USAF 621 CRW polyglot: certified in five different languages

  • Published
  • By Staff Sgt. Scott Warner
  • 621st Contingency Response Wing

By definition, a polyglot is a person who has the knowledge and ability to speak multiple (three or more) different languages.

To be language-certified within the 621st Air Mobility Advisory Group, an Airman must be able to have a conversation in that language, and one 621st Contingency Response Wing Airman at Travis Air Force Base, California, has the ability to proficiently speak five languages: English, Spanish, German, French and Portuguese.

“I am of Ecuadorian heritage, so I first learned to speak Spanish,” said Maj. Jonathan Bonilla, the 621st CRW deputy director of staff. “However, I was kind of forced into learning new languages when my family moved from Ecuador to Canada.”

For some, learning a secondary language is difficult, and Bonilla stated that the older you become, the harder another language is to learn.

“When I moved to Canada, I was already 16 years old in and faced an English-exclusive environment, so I had to put in a lot of effort into learning English right away in order to be successful.”

That effort helped Bonilla get to where he is today. Additionally, speaking about his past sparked a memory that he had long since moved on from, but ultimately remembered that it was his singular motivating factor into furthering his linguistic aspirations.  

“Throughout my childhood in Ecuador, I was close friends with people of German descent, and I remember absolutely hating not being able to understand anything that they were saying when talking to their family members,” said Bonilla. “When I started learning German through my friends, my parents immediately took the opportunity and enrolled me into a German School in Ecuador. Ever since, I have been fascinated with other languages and cultures.”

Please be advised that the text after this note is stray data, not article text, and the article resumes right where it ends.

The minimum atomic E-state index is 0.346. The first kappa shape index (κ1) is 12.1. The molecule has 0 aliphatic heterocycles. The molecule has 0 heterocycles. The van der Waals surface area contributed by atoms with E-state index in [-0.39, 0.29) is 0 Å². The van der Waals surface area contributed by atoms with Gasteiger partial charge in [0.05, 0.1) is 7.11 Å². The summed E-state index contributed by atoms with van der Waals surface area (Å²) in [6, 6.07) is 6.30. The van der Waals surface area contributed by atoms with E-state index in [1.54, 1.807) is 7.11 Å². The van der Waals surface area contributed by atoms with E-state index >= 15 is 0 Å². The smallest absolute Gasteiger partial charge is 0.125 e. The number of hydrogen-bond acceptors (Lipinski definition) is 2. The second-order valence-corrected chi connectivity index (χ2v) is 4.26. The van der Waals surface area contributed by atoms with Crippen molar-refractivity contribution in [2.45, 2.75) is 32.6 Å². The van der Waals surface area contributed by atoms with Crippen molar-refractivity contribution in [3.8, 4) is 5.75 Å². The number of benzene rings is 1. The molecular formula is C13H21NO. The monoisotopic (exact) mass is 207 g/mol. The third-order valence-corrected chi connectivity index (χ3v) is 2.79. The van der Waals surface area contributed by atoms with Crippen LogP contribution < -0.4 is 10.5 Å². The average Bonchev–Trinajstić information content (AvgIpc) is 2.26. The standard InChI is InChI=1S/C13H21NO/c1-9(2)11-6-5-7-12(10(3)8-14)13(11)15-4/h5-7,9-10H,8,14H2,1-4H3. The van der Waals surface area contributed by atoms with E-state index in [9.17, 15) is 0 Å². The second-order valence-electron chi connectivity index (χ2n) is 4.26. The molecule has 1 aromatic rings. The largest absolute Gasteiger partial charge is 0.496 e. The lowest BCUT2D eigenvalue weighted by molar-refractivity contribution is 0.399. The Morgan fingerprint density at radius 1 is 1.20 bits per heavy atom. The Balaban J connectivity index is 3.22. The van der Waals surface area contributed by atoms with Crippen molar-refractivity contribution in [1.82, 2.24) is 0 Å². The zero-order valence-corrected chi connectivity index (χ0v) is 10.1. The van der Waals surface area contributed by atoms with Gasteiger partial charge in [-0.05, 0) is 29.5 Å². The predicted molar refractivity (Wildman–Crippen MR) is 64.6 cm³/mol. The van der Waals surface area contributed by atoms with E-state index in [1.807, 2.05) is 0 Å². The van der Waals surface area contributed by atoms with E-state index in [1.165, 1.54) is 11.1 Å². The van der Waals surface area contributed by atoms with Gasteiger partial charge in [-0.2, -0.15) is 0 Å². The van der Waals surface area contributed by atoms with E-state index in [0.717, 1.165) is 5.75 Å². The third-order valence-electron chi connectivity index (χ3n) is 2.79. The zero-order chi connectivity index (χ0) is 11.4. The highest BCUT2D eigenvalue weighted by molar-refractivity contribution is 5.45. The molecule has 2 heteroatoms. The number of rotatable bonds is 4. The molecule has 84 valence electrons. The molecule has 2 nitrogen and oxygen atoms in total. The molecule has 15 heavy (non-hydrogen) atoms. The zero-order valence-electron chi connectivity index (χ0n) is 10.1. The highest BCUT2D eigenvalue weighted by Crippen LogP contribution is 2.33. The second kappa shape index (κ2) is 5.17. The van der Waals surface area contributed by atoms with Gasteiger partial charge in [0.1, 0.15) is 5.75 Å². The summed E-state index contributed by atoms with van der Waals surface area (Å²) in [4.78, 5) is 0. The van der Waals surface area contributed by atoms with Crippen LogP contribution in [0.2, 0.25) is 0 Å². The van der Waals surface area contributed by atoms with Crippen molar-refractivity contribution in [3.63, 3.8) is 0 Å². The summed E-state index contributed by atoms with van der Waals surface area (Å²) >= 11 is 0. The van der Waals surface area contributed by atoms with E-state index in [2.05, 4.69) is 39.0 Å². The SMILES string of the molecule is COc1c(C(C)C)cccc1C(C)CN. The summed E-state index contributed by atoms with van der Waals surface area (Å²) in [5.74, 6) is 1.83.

Bonilla emphasized that someone can only truly experience other cultures through speaking their language. He explained that locals will give more of their time and have more respect for anyone who cares enough to put in the extra effort to properly communicate with them.

“I think unbeknownst to most people, a lot of languages of dissimilar roots have some similarities,” said Bonilla. “For instance, when learning English, I noticed my understanding of German sentence structure grew almost hand-in-hand. Roman-rooted languages are easier to learn if you already know one.”

In a 2016 Pew Research Center report, The State of American Jobs, informed that only 36 percent of Americans stated that knowing a foreign language was an extremely or very important trait for workers to be successful in today’s economy.

“In my case, being able to speak English changed my life,” said Bonilla. “English opened the Air Force door for me and allowed me to be where I am today. I know with certainty that I would be nowhere near where I am had I not dedicated myself to expand my language skills.”

Furthermore, he stated that learning other languages opened a myriad of opportunities on and off duty; opportunities that he would not have had otherwise.

“Learning German was probably the most fun for me because it is the one language people wouldn’t expect for me to be proficient in,” said Bonilla. “Ever since my childhood, I have been captivated by the German culture and try to travel there often.”

Bonilla detailed how experiencing Germany’s Oktoberfest with friends who didn’t know how well he spoke German was one of his favorite memories with another language. He distinctly remembered how being able to switch from English to German mid-sentence with a native-German speaker caused a level of confusion, surprise and delight in his friends’ eyes that he will never be forgotten. 

“My friends thought they were honestly hallucinating for minute when they heard me speaking German,” said Bonilla. “Their excitement was contagious afterwards, like somehow I have unlocked the secret to enjoying the German culture to its fullest, and I vividly remember that first night in Germany with them and how much better our night became after that moment.”  

Besides English, to maintain his USAF quadrilingual proficiency and certification, Bonilla practices each foreign language he has learned in conversation at least once a week.

“I don’t think there will come a time that I will not be interested in learning other languages,” said Bonilla. “My ultimate goal with this is to become a hyperpolyglot, which is someone who can speak six or more different languages.” 

For reference, according to The International Association of Hyperpolyglots, less than one percent of the world’s population are polyglots and approximately 1,000 people in the world are hyperpolyglots.